Ranbaxy’s demise wake-up call for business families in India
Last week, as the Manipal Health Enterprises Pvt. Ltd and TPG Capital combine inked a deal to acquire Fortis Healthcare Ltd’s hospital assets and SRL Diagnostics, it rang the curtain down on one faction of the business dynasty seeded by Bhai Mohan Singh in 1952 when he bought the then bankrupt Ranbaxy from cousins Ranjit Singh and Gurbux Singh.
At the time of his death in 2006, Mohan Singh couldn’t have imagined that in just over a decade, his grandsons—Shivinder and Malvinder Singh—would run into the ground what had been one of the leading business families in India.
The rot had started within a few years of his death when in 2009, Malvinder who was appointed as chief executive of Ranbaxy in 2006, resigned from the position and a year later, sold the company, including his family’s 35% holding, to Daiichi Sankyo.
It was another sad instance of the curse of the third generation raining down on a once proud business dynasty. The Mafatlals, the Singhanias and the Dalmias, among others, have all been there and after Parvinder Singh’s untimely demise in 1999, his sons proceeded to ensure another Indian business family went down that path.
Warring families aren’t just an Indian phenomenon. The Koch family in the US, besides spending money on bringing Donald Trump into office and denying climate change, went through years of infighting, as did the Porsche family in Germany. The difference is that their businesses have continued to prosper. Ranbaxy’s inheritors, by contrast, lost their companies, their reputations and a great deal of money.
Just how different it could have been for the owners of India’s leading pharma business is evident from the fortunes of another part of the same family—that of Analjit Singh, the youngest son of Mohan Singh. In the three-way split of Bhai Mohan Singh’s assets in 1989, Analjit appeared to have lost out, with Parvinder Singh getting the jewel in the crown, Ranbaxy.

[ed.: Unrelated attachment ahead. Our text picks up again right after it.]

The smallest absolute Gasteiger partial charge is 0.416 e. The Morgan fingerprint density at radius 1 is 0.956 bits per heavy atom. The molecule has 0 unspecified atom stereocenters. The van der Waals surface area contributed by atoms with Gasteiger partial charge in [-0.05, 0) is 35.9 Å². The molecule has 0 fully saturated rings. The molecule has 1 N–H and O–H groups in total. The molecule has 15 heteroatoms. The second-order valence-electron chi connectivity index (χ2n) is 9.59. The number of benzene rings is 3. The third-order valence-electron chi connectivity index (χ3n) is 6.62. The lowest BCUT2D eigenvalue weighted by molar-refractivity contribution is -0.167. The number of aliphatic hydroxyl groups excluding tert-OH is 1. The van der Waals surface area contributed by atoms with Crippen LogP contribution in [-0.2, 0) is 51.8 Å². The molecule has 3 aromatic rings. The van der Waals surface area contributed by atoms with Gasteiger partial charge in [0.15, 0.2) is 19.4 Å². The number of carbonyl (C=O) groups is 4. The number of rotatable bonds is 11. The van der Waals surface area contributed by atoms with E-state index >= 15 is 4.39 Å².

A serial entrepreneur, with an impeccable sense of timing, over the next 28 years, Analjit proceeded to carefully construct the $2-billion Max Group, with interests in healthcare, insurance and specialty packaging film. Through it, he has always exhibited the rare ability to spot an opportunity early and, equally, exit a business when on top. He made an early entry into India’s nascent private telecom business in 1994 and scored heavily by selling it off in 1998 to his joint venture partner—the Hong Kong-based Hutchison Whampoa. Over the next few years, he exited many other businesses while strengthening his focus on healthcare and then insurance. In 2016, he agreed to a merger of Max Life with HDFC Standard Life Insurance Co. Ltd, though the deal had to be dropped subsequently.
The Max Group founder’s success is driven by the simple maxim of never being married to a business.
The contrasting fortunes of the two factions of the same business family reveal how complex the dynamics of being an inheritor are. Often, in the generations that follow the founders, the drive and the business acumen needed to run the business may just not be there. The insistence then to continue running it can spell doom, as happened with Shivinder and Malvinder Singh.
Given the many governance issues at Ranbaxy and Fortis, it is clear that a strong board is a prerequisite in family-owned enterprises. Paradoxical as it may seem, constant churning of the portfolio is another critical element for success. As Analjit Singh’s example shows, though, the most important decision business family leaders have to take is about knowing what’s best for the business rather than what’s best for themselves or for their sons and daughters.
Warren Buffet once warned against passing on the baton automatically to inheritors within families, likening it to choosing “the 2020 Olympic team by picking the eldest sons of the gold-medal winners in the 2000 Olympics”. It is a good reminder for many Indian business families.
Sundeep Khanna is a consulting editor at Mint and oversees the newsroom’s corporate coverage. The Corporate Outsider will look at current issues and trends in the corporate sector every week.
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